Friday, January 25, 2008

The difference between perception and reality

Received wisdom is a dangerous thing. It's amazing how many things people 'know' that are simply wrong. A good example of this is crime rates.

At various times I have been the victim of crime. I've had bikes stolen years ago and about 4 years ago my car was broken into and the stereo stolen. How people perceive crime is to some extent a function their direct experience. If your home is burgled then the crime rate is too high and terrible. Alternatively, if you have never been a victim then your perception may be very different. Strangely though, that isn't necessarily true.

Below are two graphs, answers on a postcard as to which is the actual trend in crime rates:

One of these graphs I just made up, the other was produced by the British Crime Survey. The BCS is a massive survey done to gain a picture of actual crime rates compared with reported crime rates. There are lots of different reasons why people don't always report crime to the police. Therefore a rise is reported crime can be a bad thing - obviously crime going up is bad. Alternatively it could reflect an increased confidence in the police force which is a very good thing. Hence the British Crime survey.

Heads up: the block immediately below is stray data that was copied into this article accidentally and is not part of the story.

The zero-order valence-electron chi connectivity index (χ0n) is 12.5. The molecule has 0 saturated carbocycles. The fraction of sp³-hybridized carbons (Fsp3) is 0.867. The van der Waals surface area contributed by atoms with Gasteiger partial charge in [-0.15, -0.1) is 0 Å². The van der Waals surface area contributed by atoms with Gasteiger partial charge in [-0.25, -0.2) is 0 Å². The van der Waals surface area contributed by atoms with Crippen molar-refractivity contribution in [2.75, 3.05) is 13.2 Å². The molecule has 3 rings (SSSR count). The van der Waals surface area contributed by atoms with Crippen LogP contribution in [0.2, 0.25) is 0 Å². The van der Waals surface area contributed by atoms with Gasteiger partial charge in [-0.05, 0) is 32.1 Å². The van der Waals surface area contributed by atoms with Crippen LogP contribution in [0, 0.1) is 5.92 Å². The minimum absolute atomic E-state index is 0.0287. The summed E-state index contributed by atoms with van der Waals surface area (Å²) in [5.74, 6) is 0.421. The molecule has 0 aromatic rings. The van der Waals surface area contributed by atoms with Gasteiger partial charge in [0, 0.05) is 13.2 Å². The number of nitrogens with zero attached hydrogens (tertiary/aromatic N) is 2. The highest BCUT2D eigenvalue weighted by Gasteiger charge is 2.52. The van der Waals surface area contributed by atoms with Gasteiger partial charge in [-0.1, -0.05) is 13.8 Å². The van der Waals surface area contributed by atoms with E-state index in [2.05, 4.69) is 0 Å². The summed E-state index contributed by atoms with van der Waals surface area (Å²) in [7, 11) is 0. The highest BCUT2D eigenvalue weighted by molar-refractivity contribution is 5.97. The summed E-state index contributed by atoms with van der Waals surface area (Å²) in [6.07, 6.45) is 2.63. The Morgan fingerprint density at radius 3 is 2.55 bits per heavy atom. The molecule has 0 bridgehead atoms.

So, any offers? Is crime is this country rising or falling?

For the record, crime levels overall (and violent crime which is the area that there is most concern over) are approximately half their peak level of 1995. Let me just say that again, half of the peak level of 1995. So why is there such a massive difference between the actual crime rate and the perceived one? Now I don't want to minimise what it means to be a victim of crime, in a very real way, 1 crime is 1 too many.

However, for lots of reasons many people in this country 'know' that crime is out of control, when it's actually falling.

Received wisdom is a dangerous thing.

1 comment:

Lynn said...

I haven't seen much TV news coverage in the UK in the last 7-8 years *but* here in the USA the media's magnifying glass-effect gives people the impression the crime rate is much higher than it actually is-- media shapes a lot of public perception, seems to me.

Hey, I want to hear your "am I my brother's keeper?" paraphrase--!